Overall, not bad. Better than expected. In two regards, a pleasant surprise.
That was the verdict from business on the Chancellor’s Autumn Statement. In the strange, blurry world of Coalition government, we’ve become used to the trailing of announcements in the run up to the Big Day. So, among others, we’ve had a tunnel to be built under Stonehenge, strengthened flood defences, a new town-sized development at Bicester, a lift for the NHS, and investment in the treatment of child eating disorders.
They came thick and fast. So, on Monday, the Deputy Prime Minister Nick Clegg was visiting Wiltshire and the Pennines to mark the road upgrades. On Tuesday, Clegg was claiming credit for having secured extra funding for mental healthcare.
All received valuable air time. But we should realise by now this is the warm-up, that none can detract from the star turn.
So, while the City shrugged and pundits enjoyed pointing out that some of these pledges had been made before, George Osborne was rehearsing the real punch lines. There were four: higher growth and a lower rise in the borrowing bill; review of the reviled business rates; an instant overhaul of stamp duty; and the diverted profits tax on multinationals.
In pictures: Chancellor George Osborne delivers his Autumn Statement
There were others, but these were the ones around which his act was built – and were designed to silence his critics, and clear the path towards next May and the general election. While attention focused on a stuttering manufacturing sector, he could relax in the knowledge that services was powering ahead and giving the performance he wanted, regardless. Talk of attempts to rebalance the UK economy must be put in context: services, which covers everything from hairdressing to management consultancy, now accounts for three-quarters of UK PLC.
There’s a cunning aspect to Osborne. He’s mastered the art of the sleight of hand, of giving with the right, and taking with the left, and using a silver lining to obscure an underlying, tricky issue. Lower inflation has also led to savings in spending on welfare and pensions – an effect that no one saw coming. Likewise, by now, interest rates were expected to have risen. That increase was almost certainly factored into Osborne’s sums, but our lack of sustained recovery has seen them remain low – and hence he’s been able to revise them and point to a reduced cost of borrowing. Again, an outcome that was not predicted.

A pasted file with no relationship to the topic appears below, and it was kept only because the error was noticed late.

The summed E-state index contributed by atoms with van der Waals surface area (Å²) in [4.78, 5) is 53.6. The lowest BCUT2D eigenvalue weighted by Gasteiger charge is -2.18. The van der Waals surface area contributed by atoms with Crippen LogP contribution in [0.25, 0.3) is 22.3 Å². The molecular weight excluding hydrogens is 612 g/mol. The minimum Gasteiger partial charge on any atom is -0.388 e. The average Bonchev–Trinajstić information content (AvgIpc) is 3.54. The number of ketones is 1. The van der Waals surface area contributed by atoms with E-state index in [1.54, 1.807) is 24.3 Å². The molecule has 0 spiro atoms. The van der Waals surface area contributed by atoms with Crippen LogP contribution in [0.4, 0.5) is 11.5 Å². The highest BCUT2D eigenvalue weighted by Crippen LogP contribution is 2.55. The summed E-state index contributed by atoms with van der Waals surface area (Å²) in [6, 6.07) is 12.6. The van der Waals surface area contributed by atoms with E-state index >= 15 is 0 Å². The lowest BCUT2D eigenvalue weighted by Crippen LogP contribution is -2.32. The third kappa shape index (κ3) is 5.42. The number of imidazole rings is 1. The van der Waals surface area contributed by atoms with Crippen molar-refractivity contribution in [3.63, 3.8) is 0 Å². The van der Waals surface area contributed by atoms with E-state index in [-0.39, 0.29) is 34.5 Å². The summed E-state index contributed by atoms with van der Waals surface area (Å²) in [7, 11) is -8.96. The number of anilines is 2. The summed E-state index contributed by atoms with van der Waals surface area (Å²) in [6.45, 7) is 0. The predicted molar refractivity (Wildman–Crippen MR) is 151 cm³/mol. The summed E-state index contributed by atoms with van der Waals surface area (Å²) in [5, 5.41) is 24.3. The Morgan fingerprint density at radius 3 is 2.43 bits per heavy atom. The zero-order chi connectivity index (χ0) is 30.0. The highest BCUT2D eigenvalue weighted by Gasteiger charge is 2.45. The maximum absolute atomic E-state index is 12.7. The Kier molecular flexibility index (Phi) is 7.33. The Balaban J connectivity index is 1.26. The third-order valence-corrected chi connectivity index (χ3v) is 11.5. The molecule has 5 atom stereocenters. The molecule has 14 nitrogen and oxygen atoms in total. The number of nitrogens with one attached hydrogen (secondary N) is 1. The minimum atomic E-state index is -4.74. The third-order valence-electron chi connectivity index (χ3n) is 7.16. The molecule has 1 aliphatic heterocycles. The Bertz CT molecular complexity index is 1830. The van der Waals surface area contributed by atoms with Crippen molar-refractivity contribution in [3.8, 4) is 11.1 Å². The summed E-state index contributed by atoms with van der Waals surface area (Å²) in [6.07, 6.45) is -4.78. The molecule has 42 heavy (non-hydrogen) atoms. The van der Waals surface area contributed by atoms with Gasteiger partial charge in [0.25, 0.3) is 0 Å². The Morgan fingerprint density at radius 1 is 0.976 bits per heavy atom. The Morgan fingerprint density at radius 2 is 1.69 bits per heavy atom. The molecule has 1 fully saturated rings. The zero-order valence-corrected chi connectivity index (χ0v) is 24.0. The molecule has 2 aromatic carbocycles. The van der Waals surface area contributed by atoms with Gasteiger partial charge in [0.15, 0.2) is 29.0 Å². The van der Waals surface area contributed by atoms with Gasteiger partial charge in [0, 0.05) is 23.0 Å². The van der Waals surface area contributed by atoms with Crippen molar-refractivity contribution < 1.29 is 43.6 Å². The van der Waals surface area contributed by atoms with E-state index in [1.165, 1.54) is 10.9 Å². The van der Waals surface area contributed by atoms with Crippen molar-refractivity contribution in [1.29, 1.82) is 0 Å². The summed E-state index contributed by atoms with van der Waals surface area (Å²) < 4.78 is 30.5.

Businesses have been complaining for years about the business rates, a levy that harks back to 1601. They maintain that a system based on the size of the building they occupy rather than sales is simply anachronistic. For small shops, it’s crippling. And, versus new, online competition that pays nothing, totally unfair.
Part of the grievance is that the Government has been able to fix the take from the charge whatever the condition of the economy – regardless of what is happening to rents and sales.
Two years ago, in pressing for reform, Topshop owner Sir Philip Green gave the example of one of his stores where the rent came down from £500,000 to £125,000 over a five-year period. The rates payable, though, remained at £227,000 (Green argued it should have dropped to £50,000).
Green’s Arcadia group faces an annual rates bill of £150m. While it can afford such a sum, smaller retailers struggle. As for the internet sellers, the amount they must find is paltry – Asos, which has sales of more than £700m, has to cough up £935,000.
The case against business rates is unarguable – the UK has the highest charge of any EU member state. But the proceeds are put to good use, mainly to provide local services such as police and fire brigade.
Osborne has learnt from his master, a Prime Minister who likes to kick any thorny problem into the long grass, while giving the impression of taking action. David Cameron’s preferred route is the independent inquiry. That’s what his colleague has done with business rates – to promise a full review which is not due to report until the Budget of 2016.
It’s smart. Business is delighted since a review is better than nothing at all; while there is no awkward filling of a revenue hole required since it’s only a review.
That’s got the business community purring, and enabling the Tories to call themselves the party that understands the needs of enterprise. Another blow in favour of aspiration was struck with the immediate stamp duty reform.
Instead of jumping in “slabs”, the tax will rise gradually like income tax. The top rate of 12 per cent will only be paid by those buying a house of £1.5m or more. In one go, Osborne has knocked the stuffing out of the Labour and Liberal Democrat proposed mansion taxes. Again, radical, unexpected and politically fiendish.
The public has been outraged by the lack of taxes paid by US corporate giants, such as Starbucks, Amazon and Google. Osborne has taken up the little man’s sword by saying he will ensure they pay their fair share (but without driving them away from the UK completely).
It looks good but in reality it takes no account of what other countries might do. And it pays no heed to double-taxation treaties which ultimately determine where a company pays its taxes. Osborne says it will raise £1bn over five years, which sounds a lot, but he also knows that is a tiny amount versus the profits those companies make.
Osborne has got the numbers to give a gloss to an economy that remains fragile; he’s given the business community what it wants without actually giving them anything; he’s boosted home buying, and struck an election blow; he’s been seen to be tough on tax avoiders without hitting them too hard. He’s one clever Chancellor.